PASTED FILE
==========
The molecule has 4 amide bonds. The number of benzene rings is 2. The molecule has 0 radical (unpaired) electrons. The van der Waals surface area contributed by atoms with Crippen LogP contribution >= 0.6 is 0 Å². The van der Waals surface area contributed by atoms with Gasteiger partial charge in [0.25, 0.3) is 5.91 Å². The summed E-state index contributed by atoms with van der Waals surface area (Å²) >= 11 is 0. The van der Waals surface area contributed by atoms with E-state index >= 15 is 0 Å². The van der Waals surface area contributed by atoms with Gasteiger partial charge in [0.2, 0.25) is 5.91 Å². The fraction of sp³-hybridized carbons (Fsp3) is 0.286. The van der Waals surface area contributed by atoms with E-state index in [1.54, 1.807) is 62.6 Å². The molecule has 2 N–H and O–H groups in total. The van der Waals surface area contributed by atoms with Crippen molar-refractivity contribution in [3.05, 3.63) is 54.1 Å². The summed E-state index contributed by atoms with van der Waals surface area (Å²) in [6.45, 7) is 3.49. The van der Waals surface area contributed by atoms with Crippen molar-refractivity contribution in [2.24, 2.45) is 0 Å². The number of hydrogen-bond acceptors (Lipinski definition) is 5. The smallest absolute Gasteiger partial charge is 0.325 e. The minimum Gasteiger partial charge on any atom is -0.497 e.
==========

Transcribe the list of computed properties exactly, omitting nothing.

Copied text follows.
The molecule has 4 amide bonds. The number of benzene rings is 2. The molecule has 0 radical (unpaired) electrons. The van der Waals surface area contributed by atoms with Crippen LogP contribution >= 0.6 is 0 Å². The van der Waals surface area contributed by atoms with Gasteiger partial charge in [0.25, 0.3) is 5.91 Å². The summed E-state index contributed by atoms with van der Waals surface area (Å²) >= 11 is 0. The van der Waals surface area contributed by atoms with E-state index >= 15 is 0 Å². The van der Waals surface area contributed by atoms with Gasteiger partial charge in [0.2, 0.25) is 5.91 Å². The fraction of sp³-hybridized carbons (Fsp3) is 0.286. The van der Waals surface area contributed by atoms with E-state index in [1.54, 1.807) is 62.6 Å². The molecule has 2 N–H and O–H groups in total. The van der Waals surface area contributed by atoms with Crippen molar-refractivity contribution in [3.05, 3.63) is 54.1 Å². The summed E-state index contributed by atoms with van der Waals surface area (Å²) in [6.45, 7) is 3.49. The van der Waals surface area contributed by atoms with Crippen molar-refractivity contribution in [2.24, 2.45) is 0 Å². The number of hydrogen-bond acceptors (Lipinski definition) is 5. The smallest absolute Gasteiger partial charge is 0.325 e. The minimum Gasteiger partial charge on any atom is -0.497 e.